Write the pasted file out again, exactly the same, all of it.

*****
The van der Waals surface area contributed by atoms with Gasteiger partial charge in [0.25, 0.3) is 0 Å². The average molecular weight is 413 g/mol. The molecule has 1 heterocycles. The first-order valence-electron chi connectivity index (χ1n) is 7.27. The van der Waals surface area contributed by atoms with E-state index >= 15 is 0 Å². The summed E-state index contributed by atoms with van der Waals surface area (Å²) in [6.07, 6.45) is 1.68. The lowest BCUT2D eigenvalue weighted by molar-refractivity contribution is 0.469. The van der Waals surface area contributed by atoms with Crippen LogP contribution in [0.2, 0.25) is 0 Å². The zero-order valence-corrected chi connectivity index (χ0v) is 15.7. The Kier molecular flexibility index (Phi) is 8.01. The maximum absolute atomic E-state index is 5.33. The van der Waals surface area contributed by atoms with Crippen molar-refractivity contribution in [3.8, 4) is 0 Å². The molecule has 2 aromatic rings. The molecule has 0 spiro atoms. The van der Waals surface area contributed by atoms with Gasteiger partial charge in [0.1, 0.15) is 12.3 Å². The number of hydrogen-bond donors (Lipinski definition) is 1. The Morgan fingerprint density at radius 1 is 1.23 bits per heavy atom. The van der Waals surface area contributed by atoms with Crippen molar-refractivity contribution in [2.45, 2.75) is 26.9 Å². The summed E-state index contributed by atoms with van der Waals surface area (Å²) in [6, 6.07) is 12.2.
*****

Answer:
The van der Waals surface area contributed by atoms with Gasteiger partial charge in [0.25, 0.3) is 0 Å². The average molecular weight is 413 g/mol. The molecule has 1 heterocycles. The first-order valence-electron chi connectivity index (χ1n) is 7.27. The van der Waals surface area contributed by atoms with E-state index >= 15 is 0 Å². The summed E-state index contributed by atoms with van der Waals surface area (Å²) in [6.07, 6.45) is 1.68. The lowest BCUT2D eigenvalue weighted by molar-refractivity contribution is 0.469. The van der Waals surface area contributed by atoms with Crippen LogP contribution in [0.2, 0.25) is 0 Å². The zero-order valence-corrected chi connectivity index (χ0v) is 15.7. The Kier molecular flexibility index (Phi) is 8.01. The maximum absolute atomic E-state index is 5.33. The van der Waals surface area contributed by atoms with Crippen molar-refractivity contribution in [3.8, 4) is 0 Å². The molecule has 2 aromatic rings. The molecule has 0 spiro atoms. The van der Waals surface area contributed by atoms with Gasteiger partial charge in [0.1, 0.15) is 12.3 Å². The number of hydrogen-bond donors (Lipinski definition) is 1. The Morgan fingerprint density at radius 1 is 1.23 bits per heavy atom. The van der Waals surface area contributed by atoms with Crippen molar-refractivity contribution in [2.45, 2.75) is 26.9 Å². The summed E-state index contributed by atoms with van der Waals surface area (Å²) in [6, 6.07) is 12.2.